The 2MASS Redshift Survey (details here) took 10 years to complete, and it has now yielded the finest 3D map of the universe ever made, cataloguing more than 43,000 galaxies within 380 million light-years from Earth. The new map was presented last week at the 218th meeting of the American Astronomical Society. You can view the map in a much bigger format here and, as one user suggests, you may want to "right click and save as desktop background."
The University of Pennsylvania hosts an extensive and pretty remarkable audio collection of modern and contemporary poetry, with a generous helping of prose writers thrown in. Directed by Al Filreis and Charles Bernstein (whose U. Penn experimental poetry courses are themselves works of art), the collection includes hundreds of names you'll recognize immediately, and others who are not household names, but ought to be.
What did the U.S. capital look like 200 years ago? Finding a satisfactory answer to this question is very difficult since there are very few reliable images, maps and written accounts from Washington's early days. This is why Dan Bailey, director of the Imaging Research Center (IRC) at the University of Maryland, Baltimore, has approached architectural historians, cartographers, engineers, and ecologists to "recreate a 'best guess' glimpse of the early city." The video above is the result of the IRC's work, showing a city that was, they say, "a rough work in progress."
Nothing was polished. The scale of the federal city was that of a person, not of immense marble bureaucracy. There were cabins and barns on the Capital Lawn. The first fence around the Capitol was to keep the cows out. Congressmen came to town for the legislative sessions, many times sleeping 3 to a room in a boarding house, and working in unfinished buildings.
A few years ago, we posted about an ambitious project out of the University of Nottingham called The Periodic Table of Videos. The project is pretty much exactly what it sounds like – an online periodic table in which each and every element gets its own brief introductory video, "starring" the researchers and faculty of the university's chemistry department. Video journalist Brady Haran has kept each episode loose and unscripted, and the scientists' enthusiasm for their subject is infectious, even -- or perhaps especially -- when their experiments go awry (Keep an eye out especially for the wonderfully wooly Professor Poliakoff, whose hair alone should earn him first billing).
We were delighted to learn that the PTOV has just been awarded a very well-deserved Science Prize for Online Resources by the American Association for the Advancement of Science. In fact, the project has proven so successful overall that Haran has embarked on a similar collaboration with the university's physics department, and he's also brought the chemists back for a new series about molecules. The most popular video from that series, which we've posted above, addresses a question that has kept us all up till dawn at least once in our lives: What happens when a cheeseburger is dunked in hydrochloric acid?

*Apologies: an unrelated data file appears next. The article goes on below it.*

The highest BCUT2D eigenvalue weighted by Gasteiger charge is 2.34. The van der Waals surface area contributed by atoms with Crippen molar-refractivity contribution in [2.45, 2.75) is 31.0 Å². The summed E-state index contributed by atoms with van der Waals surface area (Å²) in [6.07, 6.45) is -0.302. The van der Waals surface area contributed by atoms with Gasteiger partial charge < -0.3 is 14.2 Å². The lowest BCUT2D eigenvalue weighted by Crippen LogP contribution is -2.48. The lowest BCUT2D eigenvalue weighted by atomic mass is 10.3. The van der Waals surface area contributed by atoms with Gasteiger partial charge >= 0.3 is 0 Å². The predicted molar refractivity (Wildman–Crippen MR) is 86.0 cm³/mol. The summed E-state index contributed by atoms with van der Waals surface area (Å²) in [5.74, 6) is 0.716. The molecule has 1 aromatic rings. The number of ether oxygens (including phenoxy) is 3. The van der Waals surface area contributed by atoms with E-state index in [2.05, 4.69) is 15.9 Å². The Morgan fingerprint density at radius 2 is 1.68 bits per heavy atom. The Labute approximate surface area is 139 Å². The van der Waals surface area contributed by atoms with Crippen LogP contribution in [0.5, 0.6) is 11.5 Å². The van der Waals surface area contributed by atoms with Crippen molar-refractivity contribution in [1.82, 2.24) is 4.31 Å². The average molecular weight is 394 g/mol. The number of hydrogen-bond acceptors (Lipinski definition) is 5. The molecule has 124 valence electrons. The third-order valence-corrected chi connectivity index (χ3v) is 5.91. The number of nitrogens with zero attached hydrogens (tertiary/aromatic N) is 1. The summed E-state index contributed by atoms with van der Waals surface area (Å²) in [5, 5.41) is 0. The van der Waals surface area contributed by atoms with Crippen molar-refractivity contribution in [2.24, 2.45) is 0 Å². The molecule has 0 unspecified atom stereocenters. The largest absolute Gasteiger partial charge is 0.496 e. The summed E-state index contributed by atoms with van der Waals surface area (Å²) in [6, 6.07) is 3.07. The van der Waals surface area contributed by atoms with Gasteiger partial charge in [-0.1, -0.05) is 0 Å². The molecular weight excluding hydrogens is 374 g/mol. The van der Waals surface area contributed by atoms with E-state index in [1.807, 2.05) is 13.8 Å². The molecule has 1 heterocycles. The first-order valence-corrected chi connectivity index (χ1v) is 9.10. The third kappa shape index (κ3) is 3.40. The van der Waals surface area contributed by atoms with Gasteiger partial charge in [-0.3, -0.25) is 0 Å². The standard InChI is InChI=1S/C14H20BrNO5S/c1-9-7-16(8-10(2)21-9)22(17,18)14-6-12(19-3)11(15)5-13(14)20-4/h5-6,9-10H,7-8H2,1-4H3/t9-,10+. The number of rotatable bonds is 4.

"Solitude," wrote Henry David Thoreau in Walden, "is not measured by the miles of space that intervene between a man and his fellows. The really diligent student in one of the crowded hives of Cambridge College is as solitary as a dervish in the desert." If you're searching for solitude these days, even in Times Square, you won't need much diligence--just an iPod and a pair of earbuds. But watch out! Your solitude might be shattered by Tyler Cullen, a student filmmaker at the School of Visual Arts, who recently had the audacity to say to his fellow New Yorkers: Hey You! What Song Are You Listening To?
Tucked away in the crowded southern Indian city of Chennai, in the shadow of the Wallajah Mosque, is an unflattering building. But what happens inside the building is remarkable. Every day since 1927, a dedicated team has worked tirelessly to create a handwritten newspaper, The Musalman (in Urdu: مسلمان). Today, there's a team of six workers who work on the newspaper daily. Four of the workers are known as katibs, writers dedicated to the ancient art of Urdu calligraphy. They have the most modest of facilities: two wall fans, three light bulbs, and one tube light in an 800-square-foot building. But watching the video, you learn how this newspaper has survived for three generations -- everyone who works there is absolutely devoted to the task. In fact, they are prepared to work on The Musalman until their "last breath," an undeniable passion.
In the modern era where almost every published work is created digitally, it is refreshing to see the tradition of calligraphy endure with The Musalman. We can only hope the rest of us can appreciate The Musalman's history and its efforts to survive as much as its dedicated readers do.
Usman Riaz began playing classical piano at 6, then took up the guitar at 16. Fast forward four years, and you have this -- the 20-year old Riaz playing his song "Firefly" in a music video that's more like a mini indie arts film than anything else. At times, Riaz plays his Martin XC1t like a piano keyboard, but, all along, you can hear his acknowledged influences -- Kaki King, Michael Hedges, Don Ross and, of course, Jimmy Page. (Don't miss these related videos.) You can learn more about the Karachi musician in this two-part interview here and here, and also find his short album, Flashes and Sparks, on Amazon here.
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